Sunday, May 24, 2009

Swine flur or hog-wash?

Indian environmentalist and editor of the magazine, Down To Earth, has penned an effectively argued editorial on the pandemic-in-the-making swine flu, which is currently spreading very fast in Japan, as well as in many other places. Sunita asks, "But what are the origins of this virus, winging across our air-travel interdependent world? Why is this question never asked?"

True. The corporate media will not discuss it in great detail. There are reasons behind it. But to be fair, I saw an article in Today (Singapore), just a few days after the flu's outbreak, how it all started from a village in Mexico. But the story, as far as I remember, did not discuss the pig farm next to the village in Mexico. What was the secret? What was the connection? Sunita takes the lid off:

The influenza A(H1N1) virus is not transmitted to humans by eating pork, that much is now known and said. But what are the origins of this virus, winging across our air-travel interdependent world? Why is this question never asked? Why are the big doctors of our world looking for a vaccine for all kinds of influenza without checking on what makes us so susceptible to pandemics, year after year? Is there something more to the current contagion?

Yes. The current pandemic is linked to the way we produce food—in factory farms, via vertically integrated business. Experts say the global food industry, like the global banking industry, is too big and out of control. It needs to be fixed.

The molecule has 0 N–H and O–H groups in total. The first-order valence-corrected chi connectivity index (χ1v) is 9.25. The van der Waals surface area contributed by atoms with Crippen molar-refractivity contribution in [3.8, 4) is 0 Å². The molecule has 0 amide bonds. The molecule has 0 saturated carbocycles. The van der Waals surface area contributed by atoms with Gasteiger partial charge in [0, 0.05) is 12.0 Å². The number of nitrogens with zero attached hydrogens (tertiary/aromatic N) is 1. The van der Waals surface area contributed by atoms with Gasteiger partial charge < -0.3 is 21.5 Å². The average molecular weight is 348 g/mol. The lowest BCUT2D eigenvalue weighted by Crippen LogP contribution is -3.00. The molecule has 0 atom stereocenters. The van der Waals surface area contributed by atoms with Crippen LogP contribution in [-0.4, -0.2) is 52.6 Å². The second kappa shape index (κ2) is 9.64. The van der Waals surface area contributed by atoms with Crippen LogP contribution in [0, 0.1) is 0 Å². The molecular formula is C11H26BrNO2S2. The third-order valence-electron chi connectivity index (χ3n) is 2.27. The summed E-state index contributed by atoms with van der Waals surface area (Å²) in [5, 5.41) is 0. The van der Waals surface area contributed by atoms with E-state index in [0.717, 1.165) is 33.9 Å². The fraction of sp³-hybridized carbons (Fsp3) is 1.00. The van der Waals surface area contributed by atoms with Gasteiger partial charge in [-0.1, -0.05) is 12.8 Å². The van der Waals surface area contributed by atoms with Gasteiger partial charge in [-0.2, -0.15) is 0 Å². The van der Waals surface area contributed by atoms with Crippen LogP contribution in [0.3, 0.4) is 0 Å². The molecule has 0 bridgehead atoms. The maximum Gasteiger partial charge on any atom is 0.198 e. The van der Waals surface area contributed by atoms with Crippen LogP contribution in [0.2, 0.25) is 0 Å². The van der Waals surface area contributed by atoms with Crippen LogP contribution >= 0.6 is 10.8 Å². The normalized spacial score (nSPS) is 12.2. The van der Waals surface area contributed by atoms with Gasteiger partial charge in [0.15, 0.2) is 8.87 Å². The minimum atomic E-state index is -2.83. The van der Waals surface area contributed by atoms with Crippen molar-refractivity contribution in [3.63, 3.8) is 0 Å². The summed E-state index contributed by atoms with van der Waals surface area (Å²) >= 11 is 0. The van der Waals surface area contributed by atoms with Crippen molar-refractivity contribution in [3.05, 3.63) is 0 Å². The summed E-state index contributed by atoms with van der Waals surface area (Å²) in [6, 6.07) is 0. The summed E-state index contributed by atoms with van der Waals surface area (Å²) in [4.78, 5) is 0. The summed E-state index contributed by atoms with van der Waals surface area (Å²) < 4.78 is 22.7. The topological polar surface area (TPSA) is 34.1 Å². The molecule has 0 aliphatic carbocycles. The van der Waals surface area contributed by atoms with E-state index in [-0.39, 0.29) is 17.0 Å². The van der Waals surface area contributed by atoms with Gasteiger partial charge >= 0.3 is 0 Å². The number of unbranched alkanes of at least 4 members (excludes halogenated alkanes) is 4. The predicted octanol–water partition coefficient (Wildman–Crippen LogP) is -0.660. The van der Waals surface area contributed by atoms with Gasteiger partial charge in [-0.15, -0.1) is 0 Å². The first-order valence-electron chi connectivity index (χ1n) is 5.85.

Take swine flu—now renamed. We know it started in La Gloria, a little town in Mexico. We know a young boy suffering from fever in March became the first confirmed victim of the current outbreak, which, even as I write, has claimed some 42 people and affected 2,371 in 24 countries. What is not said is this ill-fated town is right next to one of Mexico’s biggest hog factories, owned by the world’s largest pig processor, Smithfield Foods. What is also not said is people in this town have repeatedly protested about water pollution, terrible stench and waste against the food giant.

Nothing happened then. Nothing is happening now. Smithfield has done what all biggies do when nearly caught: deny any wrong-doing and claim ‘their science’ and ‘their tests’ show their herds, always kept in pristine conditions, are just fine. Interestingly, when The Guardian’s special correspondent, Felicity Lawrence, wrote to Smithfield asking for test results, she got no data, only the usual corporate response: “These are unfounded opinions and unrestrained internet rumours”. Simultaneously, all the food giants have ganged up to ensure the World Health Organization changes the name of the contagion and exhorts people to eat more pork, manufactured in their mega-swine factories. Business as usual.

(Letters in bold done by me)

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Maya said...
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